02/13/13 — Fast facts: surplus property sales

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Fast facts: surplus property sales

By From staff reports
Published in News on February 13, 2013 1:46 PM

The Goldsboro City Council agreed during the first day of its retreat to sell of two pieces of surplus property it purchased using Occupancy Tax money: one that was proposed to be the site of a civic center and another proposed to be the site for an Air Force Museum.

If the City Council were to sell the properties, the return would go directly back into the Occupancy Tax Fund

Here's how, according to appraisal values, the sales could shake out:


Location: Southeast corner of the intersection of Wayne Memorial Drive and New Hope Road

Purchased: November 2001 at price of $2.2 million

Most recent appraisal value: $3.165 million.

Summary: If the council sold the entire 19.5 acres of property, the return on investment would be just less than $1 million, but if the property were subdivided, it could be worth even more.

The six-acre corner lot is appraised to be worth $2.156 million while the remaining property was appraised at $1.854 million.

If the city were to subdivide and sell both properties, its return on investment would be a little more than $1.8 million.

Verdict: The council decided to place signs on the property and will entertain offers on it in whole or in part.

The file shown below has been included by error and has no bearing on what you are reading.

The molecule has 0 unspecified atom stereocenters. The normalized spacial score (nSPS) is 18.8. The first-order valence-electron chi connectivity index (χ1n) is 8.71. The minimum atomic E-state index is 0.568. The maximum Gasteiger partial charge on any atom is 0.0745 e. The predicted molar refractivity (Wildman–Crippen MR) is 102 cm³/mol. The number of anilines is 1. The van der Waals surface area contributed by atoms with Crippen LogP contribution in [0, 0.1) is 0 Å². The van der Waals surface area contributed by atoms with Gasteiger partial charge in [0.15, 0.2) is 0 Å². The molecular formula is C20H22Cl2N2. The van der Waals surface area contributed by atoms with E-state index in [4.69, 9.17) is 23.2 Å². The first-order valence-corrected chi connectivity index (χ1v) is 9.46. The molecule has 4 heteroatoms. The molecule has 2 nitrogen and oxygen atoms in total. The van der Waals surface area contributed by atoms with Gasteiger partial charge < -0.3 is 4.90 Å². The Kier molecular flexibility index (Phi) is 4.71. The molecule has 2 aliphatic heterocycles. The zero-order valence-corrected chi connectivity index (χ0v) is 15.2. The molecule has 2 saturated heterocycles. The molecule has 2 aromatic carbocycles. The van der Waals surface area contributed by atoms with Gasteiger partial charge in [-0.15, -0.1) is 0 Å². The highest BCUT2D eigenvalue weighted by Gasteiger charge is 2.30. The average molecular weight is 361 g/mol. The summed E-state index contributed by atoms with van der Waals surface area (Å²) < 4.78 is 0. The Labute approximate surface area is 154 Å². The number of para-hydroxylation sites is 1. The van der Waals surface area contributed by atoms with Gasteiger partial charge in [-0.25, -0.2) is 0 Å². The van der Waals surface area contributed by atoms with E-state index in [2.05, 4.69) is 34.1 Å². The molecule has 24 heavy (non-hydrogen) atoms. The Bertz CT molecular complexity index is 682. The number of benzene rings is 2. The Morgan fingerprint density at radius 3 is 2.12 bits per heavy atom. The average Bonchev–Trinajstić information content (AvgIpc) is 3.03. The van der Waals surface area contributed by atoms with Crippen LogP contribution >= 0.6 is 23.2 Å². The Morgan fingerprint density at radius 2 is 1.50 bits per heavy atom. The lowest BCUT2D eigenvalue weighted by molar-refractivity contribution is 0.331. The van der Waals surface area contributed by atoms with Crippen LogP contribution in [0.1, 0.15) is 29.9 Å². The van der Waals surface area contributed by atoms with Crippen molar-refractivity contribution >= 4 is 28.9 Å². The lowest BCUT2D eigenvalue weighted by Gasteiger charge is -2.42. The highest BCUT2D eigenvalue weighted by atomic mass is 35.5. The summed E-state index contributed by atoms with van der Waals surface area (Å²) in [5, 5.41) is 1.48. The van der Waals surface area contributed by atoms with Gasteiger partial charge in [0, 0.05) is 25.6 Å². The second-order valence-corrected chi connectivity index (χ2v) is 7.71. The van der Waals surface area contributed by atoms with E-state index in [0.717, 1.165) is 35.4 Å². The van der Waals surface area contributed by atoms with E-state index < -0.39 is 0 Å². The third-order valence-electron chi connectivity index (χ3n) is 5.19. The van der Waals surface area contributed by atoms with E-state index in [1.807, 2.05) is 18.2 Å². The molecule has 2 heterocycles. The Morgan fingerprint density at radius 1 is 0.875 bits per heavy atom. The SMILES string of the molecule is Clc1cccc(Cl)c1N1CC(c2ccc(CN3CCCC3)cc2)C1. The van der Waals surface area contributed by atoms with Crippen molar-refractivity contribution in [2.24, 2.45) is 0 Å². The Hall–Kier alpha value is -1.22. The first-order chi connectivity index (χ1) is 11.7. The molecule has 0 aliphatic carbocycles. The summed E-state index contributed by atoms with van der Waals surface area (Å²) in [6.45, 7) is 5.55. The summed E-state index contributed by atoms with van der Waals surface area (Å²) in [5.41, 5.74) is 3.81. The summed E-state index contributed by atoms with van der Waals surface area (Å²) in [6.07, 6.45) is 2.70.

Location: Southwest corner of the intersection of Spence Avenue and East Ash Street (Former Arts Council of Wayne County Building)

Purchased: July 2011 at price of $500,000

Most recent appraisal value: $455,000

Summary: If the council sells it for its appraisal value, the city would lose $55,000. The property without the 14,000-square-foot building is worth $518,000, but demolition of the building is estimated to cost $310,000, again leading to a direct loss, this time of about $292,000.

The city also has options to purchase two adjacent properties to make the property more lucrative for a developer. Those properties would cost $223,000 combined and would balloon the value of the property as a whole to $592,000, a direct loss of $131,000.

If both buildings were demolished, the full property is estimated to be worth $604,000, although the city has no estimate as to how much the second building demolition would cost, meaning the direct loss with that option would be $206,000, plus the cost of the additional demolition.

Verdict: The council decided to demolish the building, advertise the property as for sale and seek to extend the additional property option for six months to entice a developer.